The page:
Butterflies (3 spp.) and the F&WS
Pierre A Plauzoles
sphinxangelorum at bigfoot.com
Wed Sep 5 03:33:52 EDT 2001
Mark Walker wrote:
> Neil Jones wrote:
> < some really interesting stuff on the life cycle of Euphydryas>
> and then provided
> <some data purportedly verifying the susceptibility of Euphydryas to
> extinction due to overcollecting>
> He also said,
> > The second reason why, I believe, the USFWS is worried about
> > overcollection
> > is THIS LIST.
> > Over the years there have been people prepared to defend even
> > the worst
> > and craziest philatelic collectors. Conswequently it is
> > hardly surprising that people
> > are worried.
> There are just as many, if not more, people on this list who worry about an
> entirely different evil.
> I find it increasingly difficult to respect laws that are supposed to be
> protecting species, when they fail to accomplish their goal. When you
> suggest that overcollecting (or human predation, or whatever else you want
> to call it) might be the underlying cause for the elimination of a species
> (or sub-species), you are seriously downplaying the role played by habitat
> fragmentation and destruction. You are wrongly shifting the focus away from
> this obvious problem, and onto the notorious butterfly collector. The
> result is an intoxication of the public which lullabies them into thinking
> that as long as the collectors are at bay, the beautiful butterflies are
> safe. The reality is that 99% of the butterflies are safe anyway, and the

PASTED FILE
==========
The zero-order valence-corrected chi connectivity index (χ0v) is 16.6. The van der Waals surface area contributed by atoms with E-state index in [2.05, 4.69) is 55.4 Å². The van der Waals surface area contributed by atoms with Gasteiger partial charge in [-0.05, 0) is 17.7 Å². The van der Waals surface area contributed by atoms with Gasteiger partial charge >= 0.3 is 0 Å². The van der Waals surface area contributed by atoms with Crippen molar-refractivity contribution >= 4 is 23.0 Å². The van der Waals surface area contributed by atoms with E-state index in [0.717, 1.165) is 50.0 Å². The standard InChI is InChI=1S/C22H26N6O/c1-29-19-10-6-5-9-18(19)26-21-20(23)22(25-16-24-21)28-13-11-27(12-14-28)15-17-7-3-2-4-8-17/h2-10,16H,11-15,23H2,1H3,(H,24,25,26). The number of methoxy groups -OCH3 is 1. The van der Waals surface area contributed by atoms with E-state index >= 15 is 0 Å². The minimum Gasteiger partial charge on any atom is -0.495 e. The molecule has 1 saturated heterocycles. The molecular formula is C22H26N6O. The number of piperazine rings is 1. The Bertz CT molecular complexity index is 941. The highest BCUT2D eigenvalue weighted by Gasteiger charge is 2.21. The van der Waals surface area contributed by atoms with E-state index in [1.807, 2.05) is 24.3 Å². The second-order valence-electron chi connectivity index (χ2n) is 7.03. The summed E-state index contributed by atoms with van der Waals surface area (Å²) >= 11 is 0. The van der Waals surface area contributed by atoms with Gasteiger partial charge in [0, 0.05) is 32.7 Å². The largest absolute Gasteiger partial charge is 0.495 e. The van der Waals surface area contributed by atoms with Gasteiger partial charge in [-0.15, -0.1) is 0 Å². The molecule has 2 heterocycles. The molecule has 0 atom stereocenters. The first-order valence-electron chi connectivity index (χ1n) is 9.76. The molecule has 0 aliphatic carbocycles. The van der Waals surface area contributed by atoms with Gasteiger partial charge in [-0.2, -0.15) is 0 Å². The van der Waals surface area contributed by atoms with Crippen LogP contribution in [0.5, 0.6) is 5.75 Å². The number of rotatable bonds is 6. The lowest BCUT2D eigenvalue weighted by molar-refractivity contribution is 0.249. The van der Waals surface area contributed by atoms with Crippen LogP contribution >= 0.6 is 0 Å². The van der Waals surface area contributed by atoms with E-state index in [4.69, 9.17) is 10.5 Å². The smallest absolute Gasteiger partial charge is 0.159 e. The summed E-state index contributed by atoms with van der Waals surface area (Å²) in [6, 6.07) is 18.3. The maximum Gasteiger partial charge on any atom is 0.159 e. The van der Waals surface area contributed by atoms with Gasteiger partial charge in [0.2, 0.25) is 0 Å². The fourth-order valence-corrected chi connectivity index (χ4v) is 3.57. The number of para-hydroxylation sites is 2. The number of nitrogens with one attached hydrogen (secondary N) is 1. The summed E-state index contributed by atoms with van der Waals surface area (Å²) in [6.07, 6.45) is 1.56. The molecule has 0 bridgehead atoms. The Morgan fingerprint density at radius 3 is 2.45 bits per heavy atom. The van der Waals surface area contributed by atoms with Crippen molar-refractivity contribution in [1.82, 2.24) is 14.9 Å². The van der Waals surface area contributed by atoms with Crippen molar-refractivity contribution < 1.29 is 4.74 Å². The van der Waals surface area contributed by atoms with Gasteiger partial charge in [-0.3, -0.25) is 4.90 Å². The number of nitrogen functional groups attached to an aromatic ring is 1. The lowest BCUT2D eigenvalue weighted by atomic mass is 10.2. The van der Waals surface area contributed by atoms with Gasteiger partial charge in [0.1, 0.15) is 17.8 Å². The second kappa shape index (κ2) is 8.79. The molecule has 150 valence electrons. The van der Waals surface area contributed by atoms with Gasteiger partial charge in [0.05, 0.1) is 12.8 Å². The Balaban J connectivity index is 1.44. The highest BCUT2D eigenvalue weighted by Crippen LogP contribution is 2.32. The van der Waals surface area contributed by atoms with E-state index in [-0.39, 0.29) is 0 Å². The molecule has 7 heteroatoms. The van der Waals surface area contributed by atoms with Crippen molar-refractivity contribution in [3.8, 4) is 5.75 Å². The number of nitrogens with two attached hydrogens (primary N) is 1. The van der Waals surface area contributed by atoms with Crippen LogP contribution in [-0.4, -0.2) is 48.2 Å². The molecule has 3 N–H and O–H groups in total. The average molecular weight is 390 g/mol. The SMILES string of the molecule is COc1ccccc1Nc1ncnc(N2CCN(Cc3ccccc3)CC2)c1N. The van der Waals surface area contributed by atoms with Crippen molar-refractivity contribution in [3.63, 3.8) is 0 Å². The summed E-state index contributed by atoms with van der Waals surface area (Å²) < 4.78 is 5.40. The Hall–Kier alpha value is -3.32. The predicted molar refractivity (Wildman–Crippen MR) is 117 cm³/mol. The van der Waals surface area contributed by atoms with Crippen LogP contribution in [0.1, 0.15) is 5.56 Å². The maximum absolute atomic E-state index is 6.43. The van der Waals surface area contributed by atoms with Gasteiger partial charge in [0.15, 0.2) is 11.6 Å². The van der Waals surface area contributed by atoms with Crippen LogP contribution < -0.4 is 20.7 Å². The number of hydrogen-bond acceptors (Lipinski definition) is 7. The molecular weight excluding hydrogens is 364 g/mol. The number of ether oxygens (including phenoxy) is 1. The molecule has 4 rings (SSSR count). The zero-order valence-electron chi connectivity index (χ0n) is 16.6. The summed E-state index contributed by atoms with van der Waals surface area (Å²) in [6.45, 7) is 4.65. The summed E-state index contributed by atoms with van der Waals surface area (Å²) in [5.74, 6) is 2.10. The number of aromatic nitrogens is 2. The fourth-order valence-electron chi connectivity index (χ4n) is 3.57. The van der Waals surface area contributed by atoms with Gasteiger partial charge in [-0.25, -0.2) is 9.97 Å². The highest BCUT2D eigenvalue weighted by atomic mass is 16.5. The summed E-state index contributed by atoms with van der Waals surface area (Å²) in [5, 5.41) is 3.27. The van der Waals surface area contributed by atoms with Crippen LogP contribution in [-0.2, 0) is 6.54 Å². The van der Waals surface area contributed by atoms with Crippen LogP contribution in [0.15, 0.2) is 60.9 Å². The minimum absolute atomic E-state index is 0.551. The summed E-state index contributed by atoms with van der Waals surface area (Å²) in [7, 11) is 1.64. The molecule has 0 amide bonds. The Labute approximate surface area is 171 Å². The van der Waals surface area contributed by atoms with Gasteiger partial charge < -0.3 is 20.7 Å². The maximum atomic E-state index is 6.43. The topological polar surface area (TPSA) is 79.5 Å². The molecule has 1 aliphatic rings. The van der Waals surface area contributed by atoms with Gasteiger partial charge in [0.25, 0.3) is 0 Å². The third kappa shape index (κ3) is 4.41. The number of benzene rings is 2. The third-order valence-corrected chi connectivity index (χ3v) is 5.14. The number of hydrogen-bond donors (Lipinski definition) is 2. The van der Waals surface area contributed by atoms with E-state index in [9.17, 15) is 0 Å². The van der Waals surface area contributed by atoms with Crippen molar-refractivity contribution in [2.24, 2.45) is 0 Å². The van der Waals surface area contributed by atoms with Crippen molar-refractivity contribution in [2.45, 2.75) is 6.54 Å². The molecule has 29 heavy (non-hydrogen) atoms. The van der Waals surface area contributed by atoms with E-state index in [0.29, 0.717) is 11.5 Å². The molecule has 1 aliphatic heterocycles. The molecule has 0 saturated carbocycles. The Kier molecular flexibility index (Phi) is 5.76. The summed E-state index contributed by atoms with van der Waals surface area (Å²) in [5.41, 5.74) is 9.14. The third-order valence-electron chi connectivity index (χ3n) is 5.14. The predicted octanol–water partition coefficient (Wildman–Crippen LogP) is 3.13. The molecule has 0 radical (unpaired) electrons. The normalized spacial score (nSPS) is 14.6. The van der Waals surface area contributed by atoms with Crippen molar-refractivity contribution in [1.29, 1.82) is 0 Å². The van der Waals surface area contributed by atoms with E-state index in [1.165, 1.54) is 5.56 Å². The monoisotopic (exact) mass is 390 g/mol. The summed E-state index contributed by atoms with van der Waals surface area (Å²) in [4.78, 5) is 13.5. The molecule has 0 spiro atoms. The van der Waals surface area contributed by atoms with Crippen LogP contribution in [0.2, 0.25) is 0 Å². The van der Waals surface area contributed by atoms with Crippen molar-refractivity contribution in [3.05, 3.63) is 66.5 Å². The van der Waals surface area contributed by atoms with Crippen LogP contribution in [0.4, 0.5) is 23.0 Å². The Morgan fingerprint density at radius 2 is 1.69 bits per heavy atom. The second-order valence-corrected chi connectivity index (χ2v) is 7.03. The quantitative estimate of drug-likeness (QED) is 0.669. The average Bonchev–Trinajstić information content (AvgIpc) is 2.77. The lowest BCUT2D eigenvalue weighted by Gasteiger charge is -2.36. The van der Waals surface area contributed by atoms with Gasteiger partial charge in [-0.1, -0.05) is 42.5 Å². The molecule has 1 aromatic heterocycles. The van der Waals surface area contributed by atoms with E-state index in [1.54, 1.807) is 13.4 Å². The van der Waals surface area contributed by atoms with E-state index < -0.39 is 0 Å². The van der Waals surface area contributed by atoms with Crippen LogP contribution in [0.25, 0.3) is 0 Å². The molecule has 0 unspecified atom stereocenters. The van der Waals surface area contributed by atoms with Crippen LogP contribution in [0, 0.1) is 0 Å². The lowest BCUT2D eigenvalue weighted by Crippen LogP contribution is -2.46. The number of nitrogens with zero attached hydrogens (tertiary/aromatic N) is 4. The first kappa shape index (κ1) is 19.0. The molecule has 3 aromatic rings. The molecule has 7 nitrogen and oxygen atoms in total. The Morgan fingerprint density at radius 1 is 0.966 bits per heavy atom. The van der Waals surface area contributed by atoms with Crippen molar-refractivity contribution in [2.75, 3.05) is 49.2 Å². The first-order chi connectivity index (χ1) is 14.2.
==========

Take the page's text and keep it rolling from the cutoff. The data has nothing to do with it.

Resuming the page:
> other 1% are doomed because their habitat requirements are no longer met -
> be it due to human or environmental pressures. I don't disagree that there
> are many cases of "endangered" lepidopteron colonies throughout even
> unpopulated areas. I don't disagree that local populations under
> significant threat should potentially be controlled. But please, let's
> first secure the necessary habitat and give both the leps and the collectors
> a chance.
> I'd like to think that El Segundo is an example of where listing has worked.
> On the other hand, I don't have a lot of confidence that that property is
> sheltered enough from real estate valuation, nor am I convinced that it's
> large enough to allow for the various normal spatial fluctuations that you
> yourself describe.
I agree with both Neil and Mark -- to an extent. The one serious flaw I see is
the percentages. It may well be true that only 1% of the lepidopteran
population of the world is truly threatened, but I think that probably closer to
20%, possibly even 40 or 50% of the populations in some parts of the world, such
as the US and the tropical rainforests is in some level of danger for one reason
or another, especially from habitat loss by either destruction for real estate
development (either for housing or for industrial use) or alteration by removal
of water supply or conversion to agricultural use (I am here thinking of what
happened to Owens Valley when Los Angeles started taking water from the Owens
River, and of the deforestation of the tropics).
As for the Fish and Wildlife Service, if the Passport Service and Immigration
and Naturalization Service can establish a foothold in Paris' Charles de Gaulle
Airport for American citizens returning home to clear the goods we buy overseas
through Customs, why can't the FWS do likewise and have someone at least on an
on-call basis to assist in clearing items over which they have jurisdiction?
Have the Powers That Be in Washington found a way to predict before we leave
what we will find on our research trips to Brazil or Zanzibar or Andorra (or
wherever else) that we don't know about yet? If so, they should tell us so that
we can do a better job filling out the forms they so dearly want done right.
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